As the cuts continue to bite, and voluntary sector organisations are expected to do more with less, focus perhaps naturally turns to the costs of running these organisations. Last month Gina Miller prompted furore with her comments lambasting the ‘business-like structures’ involved in running charities.
Just this week the Guardian’s Voluntary Sector Network hosted a discussion on the appropriate level of overheads that voluntary and third sector organisations should be spending to support their core costs.
Agreed – wasteful and inefficient practices can result in spiralling administrative costs, and appropriate systems and reporting structures obviously need to be in place to demonstrate that an investment in overheads is a worthwhile one. For traditionally, having low overheads is seen as a quick indication of a third-sector organisation that is well-run and effective. However new research from Giving Evidence and Give Well disagrees with the idea that charities should spend less on administration arguing that “low admin costs do not signal that a charity is good. They signal the converse”.
Here at The Young Foundation we work with many voluntary and third sector organisations – often supporting them to grow and scale as sustainable ventures. Chance UK, one of 25 projects we are working with as part of the Realising Ambition programme of work, was recently highlighted in an article in the Guardian arguing that charities spending resources on administration is not a sign of inefficiency or worse. Rather it should be held to demonstrate that resources are being invested building core organisational health, making sure the right beneficiaries are being reached and the ability to demonstrate social impact.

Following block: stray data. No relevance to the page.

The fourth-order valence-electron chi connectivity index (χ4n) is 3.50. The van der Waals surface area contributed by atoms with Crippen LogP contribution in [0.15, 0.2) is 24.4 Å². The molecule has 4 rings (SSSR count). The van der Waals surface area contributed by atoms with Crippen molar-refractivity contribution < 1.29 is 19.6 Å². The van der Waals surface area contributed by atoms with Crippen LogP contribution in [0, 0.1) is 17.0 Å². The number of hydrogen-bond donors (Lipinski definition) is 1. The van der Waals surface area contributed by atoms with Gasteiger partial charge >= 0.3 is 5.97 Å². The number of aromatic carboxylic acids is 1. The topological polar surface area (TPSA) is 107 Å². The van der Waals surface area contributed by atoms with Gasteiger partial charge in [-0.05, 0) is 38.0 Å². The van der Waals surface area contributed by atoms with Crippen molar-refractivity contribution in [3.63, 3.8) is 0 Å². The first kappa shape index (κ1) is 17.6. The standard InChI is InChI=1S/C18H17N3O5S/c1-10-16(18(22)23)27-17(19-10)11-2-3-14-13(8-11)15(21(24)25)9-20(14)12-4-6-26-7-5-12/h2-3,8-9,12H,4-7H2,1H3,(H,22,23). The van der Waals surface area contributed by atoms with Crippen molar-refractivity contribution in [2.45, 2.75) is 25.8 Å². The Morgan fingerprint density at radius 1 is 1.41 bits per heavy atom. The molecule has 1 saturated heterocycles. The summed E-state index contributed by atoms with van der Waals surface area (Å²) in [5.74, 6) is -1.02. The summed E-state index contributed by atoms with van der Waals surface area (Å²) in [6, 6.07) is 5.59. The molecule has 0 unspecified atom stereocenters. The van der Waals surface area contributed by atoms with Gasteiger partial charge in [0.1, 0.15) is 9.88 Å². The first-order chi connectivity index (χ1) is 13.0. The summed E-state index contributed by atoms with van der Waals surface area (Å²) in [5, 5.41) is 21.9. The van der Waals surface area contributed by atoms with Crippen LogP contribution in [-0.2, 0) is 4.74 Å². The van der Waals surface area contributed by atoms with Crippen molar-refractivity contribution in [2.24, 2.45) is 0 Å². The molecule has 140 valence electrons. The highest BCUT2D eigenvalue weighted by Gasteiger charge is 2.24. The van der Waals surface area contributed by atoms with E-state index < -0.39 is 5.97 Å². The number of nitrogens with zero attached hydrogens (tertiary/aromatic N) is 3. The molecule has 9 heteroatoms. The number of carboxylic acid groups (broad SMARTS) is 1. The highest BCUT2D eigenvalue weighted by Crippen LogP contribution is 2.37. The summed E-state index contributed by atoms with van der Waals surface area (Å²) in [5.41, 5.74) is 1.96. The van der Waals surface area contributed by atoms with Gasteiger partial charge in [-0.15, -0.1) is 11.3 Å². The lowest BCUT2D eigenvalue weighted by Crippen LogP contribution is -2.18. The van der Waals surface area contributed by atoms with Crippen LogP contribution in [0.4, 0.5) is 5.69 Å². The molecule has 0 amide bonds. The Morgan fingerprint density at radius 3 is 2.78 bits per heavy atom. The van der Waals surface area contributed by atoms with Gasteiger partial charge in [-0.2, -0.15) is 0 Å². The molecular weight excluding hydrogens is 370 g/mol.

Based in London, Chance UK recruits and trains mentors for primary schoolchildren who are at risk of developing anti-social behaviour and possibly being permanently excluded from school. According to the article “The charity spent some money evaluating its work and found that male mentors were best suited to children with behavioural difficulties, whereas children with emotional problems responded better to female mentors. The money spent on such an evaluation would normally count as admin, but for the children whose support has improved because of this insight, it was money well spent.”
At The Young Foundation we welcome coverage and discussion that moves the debate on from the narrow view that low overheads always equal healthy organisations. Our work and experience shows that, now more than ever, third sector organisations and social ventures need to feel able to invest in their own organisational health and capacity to be able to deliver with greater social impact and cost-effectiveness.